NASA engineers spent the next year and a half figuring out a workaround that would let the rover keep doing its geology despite the busted part-and on Sunday, Curiosity successfully drilled its first new hole. The mechanical problem put a stop to the rover's drilling activities, which make up an important part of NASA's Curiosity mission.
Curiosity's drill, which sits at the end of the robot's 7-foot-long (2.1 meters) robotic arm, had been sidelined since late 2016, when a motor that extends two stabilizing posts on each side of the drill bit stopped working. "We're thrilled that the result was so successful", said Steve Lee, Curiosity Deputy Project Manager of JPL, in a statement.
A close-up image of the 2-inch-deep (5 centimeters) hole Curiosity produced using a new drilling technique on May 20, 2018.
"We've been developing this new drilling technique for over a year, but our job isn't done once a sample has been collected on Mars". This image, taken by Curiosity's Mast Camera, has been white-balanced and contrast-enhanced.
The drill on NASA's Mars Curiosity Rover is back in action and could soon be restored to its former glory, the space agency announced yesterday. Curiosity can drill using the force of its robotic arm the same way a person would drill into a wall in their home. The rover used a specially designed instrument to transfer powder from the drill to those instruments &mdash but that instrument won't work with the drill bit permanently extended, as it is in the new technique. The hole is about 0.6 inches (1.6 cm) wide. Inside the rover are two laboratories that can conduct a chemical and mineralogical analysis of soil and rock samples.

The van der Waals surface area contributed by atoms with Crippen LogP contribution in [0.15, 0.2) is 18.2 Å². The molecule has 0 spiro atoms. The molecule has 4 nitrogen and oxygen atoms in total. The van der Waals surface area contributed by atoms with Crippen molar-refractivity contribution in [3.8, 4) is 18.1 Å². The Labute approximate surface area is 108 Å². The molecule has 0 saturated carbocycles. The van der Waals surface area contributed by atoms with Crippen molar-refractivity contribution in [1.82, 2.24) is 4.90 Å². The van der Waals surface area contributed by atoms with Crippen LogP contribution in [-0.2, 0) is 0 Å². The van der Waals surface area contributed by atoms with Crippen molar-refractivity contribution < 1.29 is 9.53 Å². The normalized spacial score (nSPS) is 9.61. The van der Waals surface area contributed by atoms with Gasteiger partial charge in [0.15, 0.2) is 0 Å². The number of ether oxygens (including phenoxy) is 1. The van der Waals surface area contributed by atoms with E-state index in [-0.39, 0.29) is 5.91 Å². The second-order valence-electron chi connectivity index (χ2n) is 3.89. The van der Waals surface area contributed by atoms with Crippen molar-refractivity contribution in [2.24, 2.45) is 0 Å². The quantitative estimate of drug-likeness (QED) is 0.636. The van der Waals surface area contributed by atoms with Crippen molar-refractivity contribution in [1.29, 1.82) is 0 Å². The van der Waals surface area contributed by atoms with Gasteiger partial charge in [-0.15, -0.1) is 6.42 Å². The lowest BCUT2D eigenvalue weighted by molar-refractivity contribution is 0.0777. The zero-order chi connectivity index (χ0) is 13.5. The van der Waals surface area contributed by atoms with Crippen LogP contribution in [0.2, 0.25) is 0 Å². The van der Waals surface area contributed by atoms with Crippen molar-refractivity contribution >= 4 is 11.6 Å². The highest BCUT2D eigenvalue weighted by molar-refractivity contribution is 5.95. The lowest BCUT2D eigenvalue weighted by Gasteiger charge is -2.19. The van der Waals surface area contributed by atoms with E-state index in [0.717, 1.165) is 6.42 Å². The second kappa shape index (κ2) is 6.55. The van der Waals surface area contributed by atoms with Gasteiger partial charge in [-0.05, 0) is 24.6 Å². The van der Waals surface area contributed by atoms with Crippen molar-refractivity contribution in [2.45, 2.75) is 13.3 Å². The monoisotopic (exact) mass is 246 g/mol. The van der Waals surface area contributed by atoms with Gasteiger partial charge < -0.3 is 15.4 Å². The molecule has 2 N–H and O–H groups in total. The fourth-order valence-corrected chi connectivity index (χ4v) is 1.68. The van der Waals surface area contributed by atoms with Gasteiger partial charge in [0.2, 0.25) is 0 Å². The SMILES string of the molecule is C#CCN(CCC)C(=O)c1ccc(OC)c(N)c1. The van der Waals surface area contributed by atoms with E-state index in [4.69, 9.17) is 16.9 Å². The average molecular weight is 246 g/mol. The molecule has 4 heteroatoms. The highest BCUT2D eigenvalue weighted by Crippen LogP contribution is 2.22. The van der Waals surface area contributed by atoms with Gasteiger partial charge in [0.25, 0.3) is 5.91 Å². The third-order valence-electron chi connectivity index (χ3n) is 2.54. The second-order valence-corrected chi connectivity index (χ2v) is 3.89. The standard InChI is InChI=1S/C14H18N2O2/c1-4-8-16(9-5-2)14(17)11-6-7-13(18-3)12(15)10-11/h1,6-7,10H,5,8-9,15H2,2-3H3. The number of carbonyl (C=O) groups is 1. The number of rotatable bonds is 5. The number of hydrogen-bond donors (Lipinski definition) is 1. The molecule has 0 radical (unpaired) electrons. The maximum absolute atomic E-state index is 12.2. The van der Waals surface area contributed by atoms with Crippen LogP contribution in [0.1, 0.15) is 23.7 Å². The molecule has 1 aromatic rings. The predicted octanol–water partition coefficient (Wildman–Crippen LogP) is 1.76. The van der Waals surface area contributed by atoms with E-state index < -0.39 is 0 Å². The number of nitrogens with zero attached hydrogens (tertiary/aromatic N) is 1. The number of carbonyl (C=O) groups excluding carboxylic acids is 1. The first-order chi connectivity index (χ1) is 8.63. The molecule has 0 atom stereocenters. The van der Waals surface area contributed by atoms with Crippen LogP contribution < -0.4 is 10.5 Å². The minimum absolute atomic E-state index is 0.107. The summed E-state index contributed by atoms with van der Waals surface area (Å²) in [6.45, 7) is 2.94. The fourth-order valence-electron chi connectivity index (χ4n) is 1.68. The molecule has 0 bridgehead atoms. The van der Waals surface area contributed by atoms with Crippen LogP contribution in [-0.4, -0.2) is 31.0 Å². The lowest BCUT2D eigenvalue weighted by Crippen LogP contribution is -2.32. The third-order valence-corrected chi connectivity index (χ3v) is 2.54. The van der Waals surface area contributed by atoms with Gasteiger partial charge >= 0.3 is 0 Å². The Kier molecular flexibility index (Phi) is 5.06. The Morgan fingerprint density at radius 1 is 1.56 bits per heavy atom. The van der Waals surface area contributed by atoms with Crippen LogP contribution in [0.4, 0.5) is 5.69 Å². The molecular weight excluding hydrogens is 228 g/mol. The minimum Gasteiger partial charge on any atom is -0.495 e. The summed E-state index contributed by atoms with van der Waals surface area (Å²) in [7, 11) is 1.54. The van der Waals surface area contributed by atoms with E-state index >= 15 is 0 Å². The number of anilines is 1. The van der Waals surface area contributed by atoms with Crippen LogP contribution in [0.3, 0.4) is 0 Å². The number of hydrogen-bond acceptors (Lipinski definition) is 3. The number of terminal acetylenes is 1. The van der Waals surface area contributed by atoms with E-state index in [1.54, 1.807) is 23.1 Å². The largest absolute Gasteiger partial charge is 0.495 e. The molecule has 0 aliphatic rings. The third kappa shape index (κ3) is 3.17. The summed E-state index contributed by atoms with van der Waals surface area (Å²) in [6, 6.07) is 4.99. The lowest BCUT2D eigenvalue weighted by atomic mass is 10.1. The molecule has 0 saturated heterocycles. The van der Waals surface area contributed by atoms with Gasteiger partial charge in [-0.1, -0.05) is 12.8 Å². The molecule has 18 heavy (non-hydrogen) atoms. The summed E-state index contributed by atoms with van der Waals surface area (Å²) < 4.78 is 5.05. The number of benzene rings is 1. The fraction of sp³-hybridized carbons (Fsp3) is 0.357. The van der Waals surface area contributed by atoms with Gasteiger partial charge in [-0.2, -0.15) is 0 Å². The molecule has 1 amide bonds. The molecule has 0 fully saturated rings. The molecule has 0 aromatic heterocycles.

Ashwin Vasavada, the project scientist of the Curiosity Rover said, "If all goes well and we can continue drilling, the science team hopes to learn how the ancient climate at Gale crater, and the prospects for life there, changed over time". "We're fortunately in a position to drive back a short way and still pick up a target on the top of this layer".
Demonstrating that Curiosity's percussive drilling technique works is a milestone in itself. Curiosity's team plans to test a new sample delivery method later this week.
Developed by engineers at NASA's Jet Propulsion Laboratory (JPL) in Pasadena, California, the novel drilling technique is called Feed Extended Drilling (FED) and was tested for the first time on the Red Planet over the weekend. The drill's percussion mechanism is also used to tap out powder.
NASA performed a number of tests to determine if it was feasible to drill this way, initially just poking at hard surfaces with the extended drill bit to see if the rover could adequately hold it in place.
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